And not only this, but we also exult in our tribulations; knowing that tribulation brings about perseverance; and perseverance, proven character; and proven character, hope; and hope does not disappoint . . . Romans 5:3-5 NASB
Hope – Is your idea of hope based in Greek thought or Hebrew patterns? How would you know the difference? Certainly Paul uses this Greek word (elpis) from a Hebrew perspective, but I’m afraid that most of us in the West read it as if Plato wrote the verse. Let’s see why.
The Greek idea of hope stems from Plato’s work Philebus. In that document, Plato says that human existence is determined not only by acceptance of the present and memories of the past but also by expectation of the future. Plato contends that hope is the subjective projection of our desires. In this way, hope is present comfort even if it turns out to be deceptive and uncertain. For the Greeks, hope is a psychological state that projects the good I desire into an uncertain future. It is, in modern terms, a useful crutch that people lean on in times of trouble. Its reality may be illusory, but it serves a useful purpose at the moment.
The Hebrew idea of hope is entirely different. The Greek word elpis is paralleled in Hebrew by four words: batah, yahal, qawah and tiqwah. The principle Hebrew term is batah, a word that we have often seen in the Hebrew context of “trust.” We’ve investigated the other words too. We found that the Hebrew view of hope is directly tied to the promises of God. Furthermore, the promises are given to the community of God’s people. Individuals participate in these promises insofar as they participate in the community. In other words, the future is not up to you alone. It’s not even about your desires. As long as you share in the community of God’s people, the expectations of God’s promises are secured. And the guarantee of this future hope in God Himself. Hebrew hope is not wish fulfillment (and disappointing actual results). Hebrew hope is not located in your psychological state of mind. It is grounded in God’s purposes for His community. You get to decide if you are coming along for the ride or taking your own train, but you don’t get to decide how it’s going to turn out.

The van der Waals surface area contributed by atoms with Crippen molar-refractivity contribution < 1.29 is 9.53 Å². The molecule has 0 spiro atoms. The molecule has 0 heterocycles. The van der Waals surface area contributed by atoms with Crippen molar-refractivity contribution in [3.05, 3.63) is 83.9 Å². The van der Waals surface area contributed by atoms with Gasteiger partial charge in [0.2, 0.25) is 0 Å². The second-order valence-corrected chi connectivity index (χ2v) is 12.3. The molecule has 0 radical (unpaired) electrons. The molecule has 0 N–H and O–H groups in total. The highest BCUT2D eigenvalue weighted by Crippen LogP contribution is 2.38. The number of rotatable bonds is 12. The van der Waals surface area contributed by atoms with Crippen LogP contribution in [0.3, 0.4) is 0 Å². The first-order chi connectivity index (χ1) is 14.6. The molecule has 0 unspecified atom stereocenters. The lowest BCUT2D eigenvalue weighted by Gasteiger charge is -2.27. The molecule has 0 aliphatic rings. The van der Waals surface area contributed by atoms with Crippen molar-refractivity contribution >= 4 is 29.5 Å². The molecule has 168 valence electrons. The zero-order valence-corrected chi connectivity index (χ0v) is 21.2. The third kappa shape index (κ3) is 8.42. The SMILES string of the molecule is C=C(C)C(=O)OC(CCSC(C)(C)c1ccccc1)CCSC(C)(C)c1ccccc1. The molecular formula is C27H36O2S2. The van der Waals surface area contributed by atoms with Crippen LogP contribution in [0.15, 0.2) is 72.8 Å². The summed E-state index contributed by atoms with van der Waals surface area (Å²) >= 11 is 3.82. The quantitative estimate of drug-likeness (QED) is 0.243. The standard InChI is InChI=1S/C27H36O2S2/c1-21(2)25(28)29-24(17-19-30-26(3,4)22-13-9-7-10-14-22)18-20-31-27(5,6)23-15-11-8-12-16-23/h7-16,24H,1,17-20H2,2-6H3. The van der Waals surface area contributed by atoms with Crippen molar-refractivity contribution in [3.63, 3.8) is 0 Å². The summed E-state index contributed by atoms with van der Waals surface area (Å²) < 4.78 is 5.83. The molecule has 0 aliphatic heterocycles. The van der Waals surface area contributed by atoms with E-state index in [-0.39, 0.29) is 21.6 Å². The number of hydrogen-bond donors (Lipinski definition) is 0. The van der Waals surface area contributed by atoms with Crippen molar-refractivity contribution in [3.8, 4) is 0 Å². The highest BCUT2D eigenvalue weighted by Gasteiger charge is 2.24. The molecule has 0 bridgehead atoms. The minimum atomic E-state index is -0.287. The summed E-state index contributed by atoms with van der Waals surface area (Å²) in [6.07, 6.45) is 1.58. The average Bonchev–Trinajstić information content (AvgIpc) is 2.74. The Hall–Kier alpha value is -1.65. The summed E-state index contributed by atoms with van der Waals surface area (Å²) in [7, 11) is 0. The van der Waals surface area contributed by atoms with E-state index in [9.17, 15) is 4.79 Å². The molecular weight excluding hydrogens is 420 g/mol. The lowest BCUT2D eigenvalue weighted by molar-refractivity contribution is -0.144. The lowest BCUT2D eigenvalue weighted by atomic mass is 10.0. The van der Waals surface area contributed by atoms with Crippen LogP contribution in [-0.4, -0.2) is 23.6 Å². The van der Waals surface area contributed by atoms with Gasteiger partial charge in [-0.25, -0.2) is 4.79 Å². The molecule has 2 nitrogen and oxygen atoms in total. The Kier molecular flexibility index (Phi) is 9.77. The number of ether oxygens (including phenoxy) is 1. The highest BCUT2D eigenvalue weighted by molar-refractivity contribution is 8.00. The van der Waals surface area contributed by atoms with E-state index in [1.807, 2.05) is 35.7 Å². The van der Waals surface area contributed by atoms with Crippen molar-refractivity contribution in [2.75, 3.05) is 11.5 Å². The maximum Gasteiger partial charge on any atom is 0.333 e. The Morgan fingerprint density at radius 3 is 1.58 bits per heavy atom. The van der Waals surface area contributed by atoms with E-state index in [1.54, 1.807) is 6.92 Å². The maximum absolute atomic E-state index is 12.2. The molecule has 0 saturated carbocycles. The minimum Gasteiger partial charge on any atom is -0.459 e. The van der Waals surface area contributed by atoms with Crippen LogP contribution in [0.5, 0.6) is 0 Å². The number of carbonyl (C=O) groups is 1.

There is enormous freedom and relief in this view of hope. I don’t have the weight of the world on my shoulders. My future, and the fulfillment of my hope, is not up to me. In fact, it isn’t even focused on me. As long as I am in God’s community, He assures me that I will be transported to His destination. I don’t even have to think about it. All I have to do is stay onboard. So Paul can claim that this hope does not disappoint. Why? Because there is nothing I can do to prevent its arrival. There is nothing I can do to remove its fulfillment. And, by the way, no one else can stop its coming either.
If I am living the Greek worldview, my future expectations may be dashed on the rocks of reality. But if I am living the Hebrew worldview, I will never be disappointed. The mere fact that I am living according to the Hebrew way of life assures me that God will bring me, and the rest of my brothers and sisters, to the final destination. The next time things don’t work out the way you planned, asked yourself which paradigm told you to expect otherwise.
Topical Index: hope, elpis, batach, tiqwah, qawah, future, Romans 5:5